by Konstantina Georgaki, Emmanuel Giakoumakis, and Alessandro Rollo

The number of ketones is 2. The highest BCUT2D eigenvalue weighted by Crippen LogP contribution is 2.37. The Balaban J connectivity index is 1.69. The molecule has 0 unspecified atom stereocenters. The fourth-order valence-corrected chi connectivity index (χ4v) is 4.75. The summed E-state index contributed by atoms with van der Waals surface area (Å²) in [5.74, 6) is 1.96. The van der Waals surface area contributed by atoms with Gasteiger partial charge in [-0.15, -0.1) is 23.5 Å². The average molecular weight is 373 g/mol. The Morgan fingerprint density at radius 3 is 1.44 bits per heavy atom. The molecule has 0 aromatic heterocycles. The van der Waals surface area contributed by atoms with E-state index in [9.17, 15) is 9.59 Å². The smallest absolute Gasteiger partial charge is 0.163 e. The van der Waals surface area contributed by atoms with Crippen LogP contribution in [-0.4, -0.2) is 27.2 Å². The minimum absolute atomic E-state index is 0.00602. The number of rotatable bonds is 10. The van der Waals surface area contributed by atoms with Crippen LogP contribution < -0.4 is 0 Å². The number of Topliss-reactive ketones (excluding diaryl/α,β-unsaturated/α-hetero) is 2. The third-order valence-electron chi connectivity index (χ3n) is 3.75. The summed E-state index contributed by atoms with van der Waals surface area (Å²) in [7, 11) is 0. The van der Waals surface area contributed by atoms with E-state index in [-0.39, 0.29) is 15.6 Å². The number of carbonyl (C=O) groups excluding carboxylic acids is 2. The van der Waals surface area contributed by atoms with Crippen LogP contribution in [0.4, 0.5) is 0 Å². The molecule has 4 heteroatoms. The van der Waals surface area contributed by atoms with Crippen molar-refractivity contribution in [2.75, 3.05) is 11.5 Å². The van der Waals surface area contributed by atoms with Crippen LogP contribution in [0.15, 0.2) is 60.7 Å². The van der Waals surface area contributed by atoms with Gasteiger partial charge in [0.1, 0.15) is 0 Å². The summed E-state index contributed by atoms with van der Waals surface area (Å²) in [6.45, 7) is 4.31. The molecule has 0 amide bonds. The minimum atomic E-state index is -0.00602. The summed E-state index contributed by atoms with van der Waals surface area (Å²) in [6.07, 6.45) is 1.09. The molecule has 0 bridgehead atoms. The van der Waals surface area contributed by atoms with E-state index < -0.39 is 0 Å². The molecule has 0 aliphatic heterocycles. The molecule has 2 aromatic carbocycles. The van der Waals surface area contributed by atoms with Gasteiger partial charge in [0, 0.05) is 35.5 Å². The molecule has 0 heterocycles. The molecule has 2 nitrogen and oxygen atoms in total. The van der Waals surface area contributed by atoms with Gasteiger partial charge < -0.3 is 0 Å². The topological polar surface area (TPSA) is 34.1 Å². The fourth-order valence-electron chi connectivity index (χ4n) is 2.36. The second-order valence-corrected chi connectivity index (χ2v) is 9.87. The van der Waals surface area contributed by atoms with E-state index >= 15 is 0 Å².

In June 2015, the European Court of Human Rights delivered the final judgment in the Delfi case, where it upheld the decision of an Estonian court to fine a news portal for hosting anonymous defamatory comments. This controversial judgment has a chilling effect on freedom of expression in cyberspace and paves the way for a slippery slope leading to online censorship. The key policy issue is striking a balance between freedom of expression and other protected interests, including privacy, reputation and national security. This paper argues that holding Internet Service Providers (ISPs) liable for third-party content places a disproportionate burden on them and destabilises the architecture of Web 2.0 to the detriment of human rights. To this end, we argue that a new regulatory approach is necessary to address the rights of ISPs in the attempt to balance freedom of expression with new developments in the need for protection of personal data.

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